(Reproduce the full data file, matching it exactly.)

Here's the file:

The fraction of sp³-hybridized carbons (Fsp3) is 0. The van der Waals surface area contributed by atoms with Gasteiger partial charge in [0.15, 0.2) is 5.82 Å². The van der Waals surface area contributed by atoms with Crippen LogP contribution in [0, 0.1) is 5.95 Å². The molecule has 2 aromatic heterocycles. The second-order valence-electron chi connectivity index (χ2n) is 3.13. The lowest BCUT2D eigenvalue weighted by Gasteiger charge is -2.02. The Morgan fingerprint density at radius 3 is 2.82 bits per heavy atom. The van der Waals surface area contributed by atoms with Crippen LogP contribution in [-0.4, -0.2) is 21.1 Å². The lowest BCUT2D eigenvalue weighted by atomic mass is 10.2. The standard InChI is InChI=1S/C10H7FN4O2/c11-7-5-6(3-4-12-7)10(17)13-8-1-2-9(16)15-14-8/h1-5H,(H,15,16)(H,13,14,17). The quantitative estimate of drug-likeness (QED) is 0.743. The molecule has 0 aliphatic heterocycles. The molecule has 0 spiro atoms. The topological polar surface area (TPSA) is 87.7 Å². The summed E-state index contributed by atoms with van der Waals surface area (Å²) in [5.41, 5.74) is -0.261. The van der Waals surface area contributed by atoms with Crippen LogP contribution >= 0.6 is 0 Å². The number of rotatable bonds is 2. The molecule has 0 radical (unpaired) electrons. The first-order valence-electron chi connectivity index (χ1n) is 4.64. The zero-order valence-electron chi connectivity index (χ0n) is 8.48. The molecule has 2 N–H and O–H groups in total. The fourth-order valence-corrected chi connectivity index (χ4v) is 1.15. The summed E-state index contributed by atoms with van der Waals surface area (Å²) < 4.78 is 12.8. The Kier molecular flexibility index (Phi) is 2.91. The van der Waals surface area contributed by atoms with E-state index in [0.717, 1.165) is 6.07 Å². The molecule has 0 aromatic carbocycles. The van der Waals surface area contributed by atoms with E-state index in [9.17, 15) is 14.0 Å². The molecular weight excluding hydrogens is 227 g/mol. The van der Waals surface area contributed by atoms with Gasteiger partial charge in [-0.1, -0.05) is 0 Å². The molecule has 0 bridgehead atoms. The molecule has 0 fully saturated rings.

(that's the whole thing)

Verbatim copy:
The fraction of sp³-hybridized carbons (Fsp3) is 0. The van der Waals surface area contributed by atoms with Gasteiger partial charge in [0.15, 0.2) is 5.82 Å². The van der Waals surface area contributed by atoms with Crippen LogP contribution in [0, 0.1) is 5.95 Å². The molecule has 2 aromatic heterocycles. The second-order valence-electron chi connectivity index (χ2n) is 3.13. The lowest BCUT2D eigenvalue weighted by Gasteiger charge is -2.02. The Morgan fingerprint density at radius 3 is 2.82 bits per heavy atom. The van der Waals surface area contributed by atoms with Crippen LogP contribution in [-0.4, -0.2) is 21.1 Å². The lowest BCUT2D eigenvalue weighted by atomic mass is 10.2. The standard InChI is InChI=1S/C10H7FN4O2/c11-7-5-6(3-4-12-7)10(17)13-8-1-2-9(16)15-14-8/h1-5H,(H,15,16)(H,13,14,17). The quantitative estimate of drug-likeness (QED) is 0.743. The molecule has 0 aliphatic heterocycles. The molecule has 0 spiro atoms. The topological polar surface area (TPSA) is 87.7 Å². The summed E-state index contributed by atoms with van der Waals surface area (Å²) in [5.41, 5.74) is -0.261. The van der Waals surface area contributed by atoms with Crippen LogP contribution >= 0.6 is 0 Å². The number of rotatable bonds is 2. The molecule has 0 radical (unpaired) electrons. The first-order valence-electron chi connectivity index (χ1n) is 4.64. The zero-order valence-electron chi connectivity index (χ0n) is 8.48. The molecule has 2 N–H and O–H groups in total. The fourth-order valence-corrected chi connectivity index (χ4v) is 1.15. The summed E-state index contributed by atoms with van der Waals surface area (Å²) < 4.78 is 12.8. The Kier molecular flexibility index (Phi) is 2.91. The van der Waals surface area contributed by atoms with E-state index in [0.717, 1.165) is 6.07 Å². The molecule has 0 aromatic carbocycles. The van der Waals surface area contributed by atoms with E-state index in [9.17, 15) is 14.0 Å². The molecular weight excluding hydrogens is 227 g/mol. The van der Waals surface area contributed by atoms with Gasteiger partial charge in [-0.1, -0.05) is 0 Å². The molecule has 0 bridgehead atoms. The molecule has 0 fully saturated rings.